Joe Berchtold, president and CFO of TicketMaster parent co Live Nation Entertainment, sat through a three-hour burn by U.S. senators Tuesday following accusations that his company is a monopoly that hustled Taylor Swift fans out of seeing her live last fall, Deadline reports.
Back in November, legions of Swifties waited eagerly to grab tickets for the artist’s Eras Tour. The companies’ presale for “verified fans” not only crashed the Ticketmaster site but left fans waiting in long lines only to discover inflated ticket prices at the end of them. In fact, the situation was such a mess that Ticketmaster ended up canceling the general sale: the only way non-verified fans could score the precious tickets.
Congressman David N. Cicilline (D-RI) kicked off the criticism at that time, promptly followed by New York Democrat Alexandria Ocascio-Cortez who, said the two companies needed to be broken up.
Daily reminder that Ticketmaster is a monopoly, it’s merger with LiveNation should never have been approved, and they need to be reigned in.
Break them up.
— Alexandria Ocasio-Cortez (@AOC) November 15, 2022
That sentiment was expressed by several angry U.S. senators on Tuesday, when Berchthold received a bipartisan browbeating in the chamber for the Taylor Swift incident and the alleged monopoly it holds over ticketing, promotion, and venues in live entertainment.
“You wouldn’t know sometimes who was speaking, a Democrat or Republican. They want to help consumers. There are concert fans that are in red states and blue states,” Sen. Amy Klobuchar (D-MN) told Deadline. “I think you are going to see some changes immediately — small changes, but some changes, it sounds like.”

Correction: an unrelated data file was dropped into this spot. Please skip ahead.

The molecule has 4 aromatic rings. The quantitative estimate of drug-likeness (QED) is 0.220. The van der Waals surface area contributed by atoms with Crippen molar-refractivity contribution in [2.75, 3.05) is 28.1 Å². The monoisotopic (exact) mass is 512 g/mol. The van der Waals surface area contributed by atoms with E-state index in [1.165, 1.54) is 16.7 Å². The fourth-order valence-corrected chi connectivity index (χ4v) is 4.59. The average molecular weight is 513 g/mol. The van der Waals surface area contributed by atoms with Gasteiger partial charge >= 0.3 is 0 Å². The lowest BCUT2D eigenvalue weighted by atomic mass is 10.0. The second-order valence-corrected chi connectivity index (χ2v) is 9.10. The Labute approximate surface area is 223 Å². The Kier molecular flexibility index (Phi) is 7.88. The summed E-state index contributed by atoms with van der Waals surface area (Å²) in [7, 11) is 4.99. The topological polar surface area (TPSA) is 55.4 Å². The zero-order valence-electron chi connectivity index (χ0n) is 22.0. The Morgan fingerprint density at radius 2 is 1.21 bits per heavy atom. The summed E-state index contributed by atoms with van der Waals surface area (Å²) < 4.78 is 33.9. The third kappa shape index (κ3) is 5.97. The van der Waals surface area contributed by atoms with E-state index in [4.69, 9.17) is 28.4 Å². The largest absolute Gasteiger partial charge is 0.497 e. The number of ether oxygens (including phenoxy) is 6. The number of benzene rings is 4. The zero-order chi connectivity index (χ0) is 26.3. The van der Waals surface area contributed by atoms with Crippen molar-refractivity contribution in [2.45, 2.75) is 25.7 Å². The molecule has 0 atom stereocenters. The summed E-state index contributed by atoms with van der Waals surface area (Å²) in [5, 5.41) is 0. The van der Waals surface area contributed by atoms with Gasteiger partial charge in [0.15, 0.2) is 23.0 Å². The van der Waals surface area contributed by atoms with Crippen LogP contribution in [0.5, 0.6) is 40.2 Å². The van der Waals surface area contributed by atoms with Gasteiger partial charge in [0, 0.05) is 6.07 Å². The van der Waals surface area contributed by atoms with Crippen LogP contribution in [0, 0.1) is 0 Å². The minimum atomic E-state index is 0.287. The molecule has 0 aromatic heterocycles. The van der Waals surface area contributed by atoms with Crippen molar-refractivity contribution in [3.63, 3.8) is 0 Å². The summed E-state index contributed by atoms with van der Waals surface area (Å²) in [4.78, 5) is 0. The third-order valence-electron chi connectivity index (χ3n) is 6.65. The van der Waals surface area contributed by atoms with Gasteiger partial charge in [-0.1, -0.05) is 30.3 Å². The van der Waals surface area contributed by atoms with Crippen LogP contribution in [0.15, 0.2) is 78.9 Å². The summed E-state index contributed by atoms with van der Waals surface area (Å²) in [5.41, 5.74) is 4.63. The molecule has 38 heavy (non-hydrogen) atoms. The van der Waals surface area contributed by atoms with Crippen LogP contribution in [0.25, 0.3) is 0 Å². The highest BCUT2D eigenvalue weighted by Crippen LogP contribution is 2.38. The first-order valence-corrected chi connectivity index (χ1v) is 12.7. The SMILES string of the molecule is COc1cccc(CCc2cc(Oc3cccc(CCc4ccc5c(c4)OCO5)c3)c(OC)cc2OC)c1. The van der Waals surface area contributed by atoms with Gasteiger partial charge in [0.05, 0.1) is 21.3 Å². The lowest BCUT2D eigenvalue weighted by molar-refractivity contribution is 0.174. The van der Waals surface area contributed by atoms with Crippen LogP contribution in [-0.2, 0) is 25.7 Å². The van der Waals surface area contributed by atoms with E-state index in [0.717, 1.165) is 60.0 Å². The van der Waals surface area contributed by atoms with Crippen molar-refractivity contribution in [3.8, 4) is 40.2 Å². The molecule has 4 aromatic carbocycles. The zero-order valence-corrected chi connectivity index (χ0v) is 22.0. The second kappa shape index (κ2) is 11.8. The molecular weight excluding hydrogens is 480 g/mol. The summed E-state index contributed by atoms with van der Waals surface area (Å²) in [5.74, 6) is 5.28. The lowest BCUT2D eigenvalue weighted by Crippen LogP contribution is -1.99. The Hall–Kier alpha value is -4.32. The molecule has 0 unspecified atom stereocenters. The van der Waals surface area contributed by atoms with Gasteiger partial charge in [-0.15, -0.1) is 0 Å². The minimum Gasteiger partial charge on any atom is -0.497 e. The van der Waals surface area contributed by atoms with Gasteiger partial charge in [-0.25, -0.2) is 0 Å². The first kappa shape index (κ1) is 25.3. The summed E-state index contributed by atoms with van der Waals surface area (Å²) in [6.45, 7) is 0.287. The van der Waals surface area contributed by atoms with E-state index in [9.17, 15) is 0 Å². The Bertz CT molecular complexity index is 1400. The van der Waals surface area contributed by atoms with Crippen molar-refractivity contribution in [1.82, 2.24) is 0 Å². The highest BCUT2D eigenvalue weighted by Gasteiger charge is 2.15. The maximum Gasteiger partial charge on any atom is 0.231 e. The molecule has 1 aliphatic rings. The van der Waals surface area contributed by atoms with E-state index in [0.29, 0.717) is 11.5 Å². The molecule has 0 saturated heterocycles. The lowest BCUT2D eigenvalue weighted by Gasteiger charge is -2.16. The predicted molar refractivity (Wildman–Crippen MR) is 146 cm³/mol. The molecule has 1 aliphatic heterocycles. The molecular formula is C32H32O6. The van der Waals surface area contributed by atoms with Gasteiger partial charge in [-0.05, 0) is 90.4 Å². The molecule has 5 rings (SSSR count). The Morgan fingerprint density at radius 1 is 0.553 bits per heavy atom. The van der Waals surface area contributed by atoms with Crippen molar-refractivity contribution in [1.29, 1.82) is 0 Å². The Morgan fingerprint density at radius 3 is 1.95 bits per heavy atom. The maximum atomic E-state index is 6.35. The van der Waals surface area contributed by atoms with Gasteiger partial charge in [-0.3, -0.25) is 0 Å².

She also cited reports that the Justice Department is investigating the entertainment behemoth, saying, “I don’t know that, but supposedly they are, and we have given them ample evidence to go forward.”
Under fire, Berchthold offered an apology for the ticketing fiasco. However, he then claimed that the entire incident was likely linked to a bot attack.
Sen. Marsha Blackburn (R-TN) blasted the company for not having the necessary security to defend against such cyber sieges. “How many times have you called the [Federal Trade Commission] and said, ‘We need your help?’” she demanded.
The legislators also heard from singer-songwriter Clyde Lawrence, who testified that if TicketMaster-Live Nation isn’t a monopoly, you’d never know it from the contracts artists feel compelled to sign, saying they “basically have no leverage in negotiations. If they want to take 10 percent of revenue and call it a facility fee, they can.”
As for the monopoly accusations, Berchtold argued that there’s still plenty of players in the live entertainment game. In fact, Deadline reports, he expressed the company’s conviction that there’s more now than even when Ticketmaster and Live Nation merged in 2010.
“We actually believe the ticketing business has never been more competitive,” he said, adding that his company owns just 200 of the 4,000 live venues in the U.S., and blamed much of the problems fans face in securing concert seats on “industrial scale ticket scalping.”
One competitor begged to differ. SeatGeek CEO Jack Groetzinger told the legislators that LiveNation’s stranglehold on their industry harkens back to the the studio system of Bogart-era Hollywood, when handful of bosses pretty much owned the actors and controlled distribution and exhibition until the feds got involved.
“They broke it up,” he said. “That is a solution you need to look at,”